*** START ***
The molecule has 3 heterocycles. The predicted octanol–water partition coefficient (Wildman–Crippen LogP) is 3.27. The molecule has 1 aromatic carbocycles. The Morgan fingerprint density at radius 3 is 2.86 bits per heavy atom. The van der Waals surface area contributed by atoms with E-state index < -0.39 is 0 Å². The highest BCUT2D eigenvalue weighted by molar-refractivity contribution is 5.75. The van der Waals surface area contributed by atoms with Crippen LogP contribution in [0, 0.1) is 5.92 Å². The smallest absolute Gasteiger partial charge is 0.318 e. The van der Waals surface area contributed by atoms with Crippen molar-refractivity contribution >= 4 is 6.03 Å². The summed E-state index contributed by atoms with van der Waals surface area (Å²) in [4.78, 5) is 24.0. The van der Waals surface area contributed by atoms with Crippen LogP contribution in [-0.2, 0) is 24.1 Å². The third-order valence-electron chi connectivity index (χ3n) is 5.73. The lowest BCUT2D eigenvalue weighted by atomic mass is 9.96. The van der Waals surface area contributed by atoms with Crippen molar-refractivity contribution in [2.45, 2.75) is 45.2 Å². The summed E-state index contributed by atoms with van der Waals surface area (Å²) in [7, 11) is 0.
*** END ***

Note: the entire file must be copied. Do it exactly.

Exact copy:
The molecule has 3 heterocycles. The predicted octanol–water partition coefficient (Wildman–Crippen LogP) is 3.27. The molecule has 1 aromatic carbocycles. The Morgan fingerprint density at radius 3 is 2.86 bits per heavy atom. The van der Waals surface area contributed by atoms with E-state index < -0.39 is 0 Å². The highest BCUT2D eigenvalue weighted by molar-refractivity contribution is 5.75. The van der Waals surface area contributed by atoms with Crippen LogP contribution in [0, 0.1) is 5.92 Å². The smallest absolute Gasteiger partial charge is 0.318 e. The van der Waals surface area contributed by atoms with Crippen molar-refractivity contribution >= 4 is 6.03 Å². The summed E-state index contributed by atoms with van der Waals surface area (Å²) in [4.78, 5) is 24.0. The van der Waals surface area contributed by atoms with Crippen LogP contribution in [-0.2, 0) is 24.1 Å². The third-order valence-electron chi connectivity index (χ3n) is 5.73. The lowest BCUT2D eigenvalue weighted by atomic mass is 9.96. The van der Waals surface area contributed by atoms with Crippen molar-refractivity contribution in [2.45, 2.75) is 45.2 Å². The summed E-state index contributed by atoms with van der Waals surface area (Å²) in [7, 11) is 0.